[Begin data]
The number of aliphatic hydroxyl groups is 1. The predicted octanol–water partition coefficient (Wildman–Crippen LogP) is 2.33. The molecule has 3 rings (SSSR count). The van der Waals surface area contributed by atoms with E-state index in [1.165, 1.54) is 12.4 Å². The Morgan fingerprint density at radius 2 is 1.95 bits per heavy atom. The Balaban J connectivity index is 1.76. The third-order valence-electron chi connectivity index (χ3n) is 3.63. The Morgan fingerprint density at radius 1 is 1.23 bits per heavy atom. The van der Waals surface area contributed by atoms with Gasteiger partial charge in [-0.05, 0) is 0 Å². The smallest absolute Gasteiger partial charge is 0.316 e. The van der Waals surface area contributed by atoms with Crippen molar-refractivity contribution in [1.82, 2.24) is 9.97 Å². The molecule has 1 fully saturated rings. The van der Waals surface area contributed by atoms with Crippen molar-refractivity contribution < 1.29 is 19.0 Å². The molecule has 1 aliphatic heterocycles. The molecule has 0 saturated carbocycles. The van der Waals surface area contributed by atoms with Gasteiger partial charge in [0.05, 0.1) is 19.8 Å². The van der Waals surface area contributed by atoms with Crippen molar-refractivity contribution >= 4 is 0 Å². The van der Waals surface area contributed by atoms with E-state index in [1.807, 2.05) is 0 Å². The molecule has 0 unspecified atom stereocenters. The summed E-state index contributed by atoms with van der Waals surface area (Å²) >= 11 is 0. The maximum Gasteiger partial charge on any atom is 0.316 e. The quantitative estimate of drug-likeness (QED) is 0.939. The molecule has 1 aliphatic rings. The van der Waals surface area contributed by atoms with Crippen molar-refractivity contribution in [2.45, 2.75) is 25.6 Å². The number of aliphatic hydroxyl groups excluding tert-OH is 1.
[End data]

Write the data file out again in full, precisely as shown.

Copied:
The number of aliphatic hydroxyl groups is 1. The predicted octanol–water partition coefficient (Wildman–Crippen LogP) is 2.33. The molecule has 3 rings (SSSR count). The van der Waals surface area contributed by atoms with E-state index in [1.165, 1.54) is 12.4 Å². The Morgan fingerprint density at radius 2 is 1.95 bits per heavy atom. The Balaban J connectivity index is 1.76. The third-order valence-electron chi connectivity index (χ3n) is 3.63. The Morgan fingerprint density at radius 1 is 1.23 bits per heavy atom. The van der Waals surface area contributed by atoms with Gasteiger partial charge in [-0.05, 0) is 0 Å². The smallest absolute Gasteiger partial charge is 0.316 e. The van der Waals surface area contributed by atoms with Crippen molar-refractivity contribution in [1.82, 2.24) is 9.97 Å². The molecule has 1 fully saturated rings. The van der Waals surface area contributed by atoms with Crippen molar-refractivity contribution < 1.29 is 19.0 Å². The molecule has 1 aliphatic heterocycles. The molecule has 0 saturated carbocycles. The van der Waals surface area contributed by atoms with Gasteiger partial charge in [0.05, 0.1) is 19.8 Å². The van der Waals surface area contributed by atoms with Crippen molar-refractivity contribution >= 4 is 0 Å². The van der Waals surface area contributed by atoms with E-state index in [1.807, 2.05) is 0 Å². The molecule has 0 unspecified atom stereocenters. The summed E-state index contributed by atoms with van der Waals surface area (Å²) >= 11 is 0. The maximum Gasteiger partial charge on any atom is 0.316 e. The quantitative estimate of drug-likeness (QED) is 0.939. The molecule has 1 aliphatic rings. The van der Waals surface area contributed by atoms with Crippen molar-refractivity contribution in [2.45, 2.75) is 25.6 Å². The number of aliphatic hydroxyl groups excluding tert-OH is 1.